I am standing at a gas pump, feeding my ever hungry car, when a monstrous stereotype pulls up next to me. It is an enormous F350 extended cab, dually pickup decked out in every kind of custom chrome polish it is possible to imagine - plus a few. It sports Jersey plates, NRA stickers, decals of naked women and deer skulls; a full gun rack and it is towing an equally bedecked trailer loaded with the biggest 4-wheeler I have ever seen. It too is trimmed to the nines; flaunting a custom, camouflage paint job with deer skulls interwoven amongst the mossy oak pattern - along with large, polished-chrome Playboy Bunnies on every wheel and four, four! sets of chrome testicles hanging from it's undercarriage.
Out of this monstrous absurdity climbs a disheveled, dirty man wearing that bizarre combination of blaze orange and camouflage. He is reeking of booze, deer lure and extreme testosterone poisoning. As he turns away from me, my astonished eyes are gifted with the unavoidable sight of a butt crack so blatant that it can only be partially obscured by the enormous revolver, whose weight at his hip is causing this exposure of geologic proportions. I can clearly see that the gun is not only fully loaded, but that the hammer is cocked, ready to fire.
As he turns towards the store, he reaches to salvage his failing garments with a firm upward hoist of his belt. While succeeding in obscuring a portion of the unfortunate geology, this prodigious hoicking also succeeds in dislodging the loaded, cocked, unsecured cannon at his side and it clatters to the pavement. The fact that it didn't go off can only be attributed to clear evidence that God does indeed favor fools.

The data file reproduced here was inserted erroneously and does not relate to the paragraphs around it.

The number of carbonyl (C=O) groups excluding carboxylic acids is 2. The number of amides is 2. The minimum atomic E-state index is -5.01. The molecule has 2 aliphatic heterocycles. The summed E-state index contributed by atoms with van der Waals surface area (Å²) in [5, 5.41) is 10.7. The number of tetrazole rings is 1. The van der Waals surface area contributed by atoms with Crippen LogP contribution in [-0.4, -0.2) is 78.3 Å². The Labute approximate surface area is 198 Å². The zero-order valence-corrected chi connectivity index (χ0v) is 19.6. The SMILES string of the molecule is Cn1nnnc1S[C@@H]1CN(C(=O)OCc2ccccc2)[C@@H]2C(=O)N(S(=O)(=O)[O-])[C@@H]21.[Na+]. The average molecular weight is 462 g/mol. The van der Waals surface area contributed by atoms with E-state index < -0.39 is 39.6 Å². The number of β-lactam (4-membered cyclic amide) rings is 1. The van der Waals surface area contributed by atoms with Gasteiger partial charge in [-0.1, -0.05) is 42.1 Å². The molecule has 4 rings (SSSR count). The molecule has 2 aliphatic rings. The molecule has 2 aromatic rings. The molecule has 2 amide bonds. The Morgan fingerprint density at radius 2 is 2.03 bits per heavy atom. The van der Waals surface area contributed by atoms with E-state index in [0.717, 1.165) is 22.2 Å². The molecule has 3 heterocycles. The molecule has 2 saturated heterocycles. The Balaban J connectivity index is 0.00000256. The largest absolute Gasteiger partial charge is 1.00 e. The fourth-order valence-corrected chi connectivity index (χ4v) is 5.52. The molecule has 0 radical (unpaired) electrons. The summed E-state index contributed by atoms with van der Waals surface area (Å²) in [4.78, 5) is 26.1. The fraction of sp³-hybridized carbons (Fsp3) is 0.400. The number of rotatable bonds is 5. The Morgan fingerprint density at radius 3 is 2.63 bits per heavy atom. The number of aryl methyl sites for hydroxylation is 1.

I decide that my car has had enough to eat and that I would forego the cup of coffee I had been contemplating. Sometimes, retreat really is the best option.
For those who wondered, the donkeys and I have not gone out walking for the past three days. Saturday was opening day of rifle season and there is not enough orange in the world for the first few days of rifle season. It will be very bad again Thanksgiving weekend. For the rest of the time, we should be OK. I hope.
I do have an orange vest for myself as well as all of the critters. We are a very hard troupe to miss when we go trooping through the woods. We also only go out on a trail where there are not supposed to be any hunters (although there always are). I don't make the donkeys wear their orange in their field, but I do limit how far from the barn they can go. I keep them close to the house during gun season, exercise be dammed.
And if any of you might be wondering, with my penchant for making up donkey conversations, that this too might be a bit of colorful fiction - sadly it's not. My imagination is just not that good.
I am not fond of hunting season.